Rule 5 Objective: Establish business parameters that maximise revenue by developing strategies appropriate for your datasets matched to the potential market
Why? The wheel has been invented with many versions, some work, some do not (e.g. the square ones). In reality, most new business and pricing models are variations of older models adapted to meet new circumstances, development of a new market or market framework.
But those that do work, do so for good reasons. Often these are specific to a particular market or environment at an advantageous moment in time. The business must account for the peculiar nature of data as a commodity, its utility, and very much the evolution of data itself and the revolution of what is happening to data in the marketplace.
There are advantages to understanding what drives the market and why to examine if they can be applied to your own circumstances. Google has developed a strategy of providing analytics for free to enable their advertisers to target audiences more effectively in return for advertising revenue. It works exceptionally well, but is this model right for others?
The Key factors are:
• Each business is unique and copying others blindly rarely delivers like the original
• However, each business model does share successful principles
• There are reasons why some models work and some do not
• This can be due to multiple factors, i.e. a lack of understanding of market dynamics, poor application of the preferred strategy, often the wrong people to put it into practice
• A good example is the Bloomberg fixation, a highly successful model which others have failed to make work for them, however models need to change and adapt as the market evolves. Followers rarely make good leaders
• Too often new products fail because the business model is wrong for their target market
• The business strategy must be easy to understand, transparent, then apply
• Available resources are a major limitation, this means leveraging partnerships
Four core strategies to be adopted:
Rule 5 Future Development
The business and price models must be structured around data consumption and usage, this will be far more effective in keeping them up to date, relevant to the data consumer, and enhance revenues. It is important to develop the data business by adding new content and coverage to broaden and deepen the data experience.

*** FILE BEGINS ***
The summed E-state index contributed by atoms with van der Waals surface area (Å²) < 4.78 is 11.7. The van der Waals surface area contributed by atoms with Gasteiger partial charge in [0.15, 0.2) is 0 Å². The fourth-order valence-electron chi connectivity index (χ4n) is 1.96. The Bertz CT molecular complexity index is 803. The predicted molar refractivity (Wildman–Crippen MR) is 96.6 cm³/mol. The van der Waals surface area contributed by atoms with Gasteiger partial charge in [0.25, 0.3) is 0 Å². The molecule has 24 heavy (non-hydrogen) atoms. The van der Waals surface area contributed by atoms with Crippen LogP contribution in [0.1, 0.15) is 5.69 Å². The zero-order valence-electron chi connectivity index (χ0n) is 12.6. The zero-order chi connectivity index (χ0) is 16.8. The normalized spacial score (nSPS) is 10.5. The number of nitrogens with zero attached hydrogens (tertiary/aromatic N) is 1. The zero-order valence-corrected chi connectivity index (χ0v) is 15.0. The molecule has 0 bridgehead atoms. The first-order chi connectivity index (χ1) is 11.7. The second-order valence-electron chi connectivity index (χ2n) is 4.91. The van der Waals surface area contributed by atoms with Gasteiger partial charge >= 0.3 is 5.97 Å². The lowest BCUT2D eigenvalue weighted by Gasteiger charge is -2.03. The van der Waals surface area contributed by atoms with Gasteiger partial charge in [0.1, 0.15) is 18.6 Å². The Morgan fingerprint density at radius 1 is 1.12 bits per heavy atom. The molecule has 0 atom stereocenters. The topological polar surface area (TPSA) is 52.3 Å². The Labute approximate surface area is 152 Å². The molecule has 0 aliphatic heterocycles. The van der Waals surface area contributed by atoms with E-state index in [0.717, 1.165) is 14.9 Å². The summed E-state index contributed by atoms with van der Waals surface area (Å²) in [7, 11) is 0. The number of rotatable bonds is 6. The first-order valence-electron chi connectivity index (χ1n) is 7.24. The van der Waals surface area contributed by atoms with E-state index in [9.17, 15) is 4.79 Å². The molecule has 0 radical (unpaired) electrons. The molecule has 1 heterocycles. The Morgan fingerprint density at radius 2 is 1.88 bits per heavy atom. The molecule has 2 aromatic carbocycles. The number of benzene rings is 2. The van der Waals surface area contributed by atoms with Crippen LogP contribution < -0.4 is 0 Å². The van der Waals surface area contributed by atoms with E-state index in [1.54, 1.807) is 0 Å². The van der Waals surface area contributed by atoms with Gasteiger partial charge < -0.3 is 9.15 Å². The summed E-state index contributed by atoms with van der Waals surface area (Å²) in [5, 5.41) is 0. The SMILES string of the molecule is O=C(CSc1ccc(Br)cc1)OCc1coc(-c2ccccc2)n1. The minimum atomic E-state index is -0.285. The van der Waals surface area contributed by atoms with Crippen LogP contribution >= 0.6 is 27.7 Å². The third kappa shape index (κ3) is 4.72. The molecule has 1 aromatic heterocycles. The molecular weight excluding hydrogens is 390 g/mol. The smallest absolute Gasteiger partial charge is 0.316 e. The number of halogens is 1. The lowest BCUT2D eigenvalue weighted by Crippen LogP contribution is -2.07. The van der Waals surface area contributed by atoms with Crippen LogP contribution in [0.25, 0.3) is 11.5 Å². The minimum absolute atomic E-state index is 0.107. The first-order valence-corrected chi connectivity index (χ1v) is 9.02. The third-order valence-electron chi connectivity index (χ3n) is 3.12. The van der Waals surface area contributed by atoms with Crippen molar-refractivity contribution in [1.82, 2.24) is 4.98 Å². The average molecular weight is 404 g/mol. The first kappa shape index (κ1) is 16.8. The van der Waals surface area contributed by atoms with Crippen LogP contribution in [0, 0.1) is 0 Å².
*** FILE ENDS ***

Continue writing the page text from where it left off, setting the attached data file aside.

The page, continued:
Learn from others, for instance many exchanges data businesses have hit saturation point, this is usually when data ‘sales’ reach 10% of total revenues, because those who must have their data, do have it. This is when value added data and services kick in. It is no accident the largest exchanges, like ICE, LSE, NASDAQ, and SGX have diversified into analytics, indices and investment decision tools increasing their data service related revenues, while others like HKEx underperform.
• Ensure the business model is underpinned by best practice IPRs (Rule 1)
• Simple straightforward business and pricing models generate higher returns than complex models •Base the business model around data usage, leverage the ‘Snickers Effect’ for maximum yield
• Avoid cannibalising your own business. Unless you have a captive market like indices (FTSE Russell, MSCI, S&P), unique data (IHS Markit, LSE SEDOLs) or embedded audience (Bloomberg), it is extremely difficult to raise prices
• Price lists should be public and transparent, avoid subjective sales and deals, they tend to come back and bite later
• Not all sales are good business, there is a difference and in data a bad sale usually has long term consequences because of the length of contracts
• Yes, there can be too much existing data, so broaden the experience and add value to the proposition
Getting Rule 5 right delivers maximum revenues
Rules 6 to 8 to come!
Keiren Harris 18/03/2021
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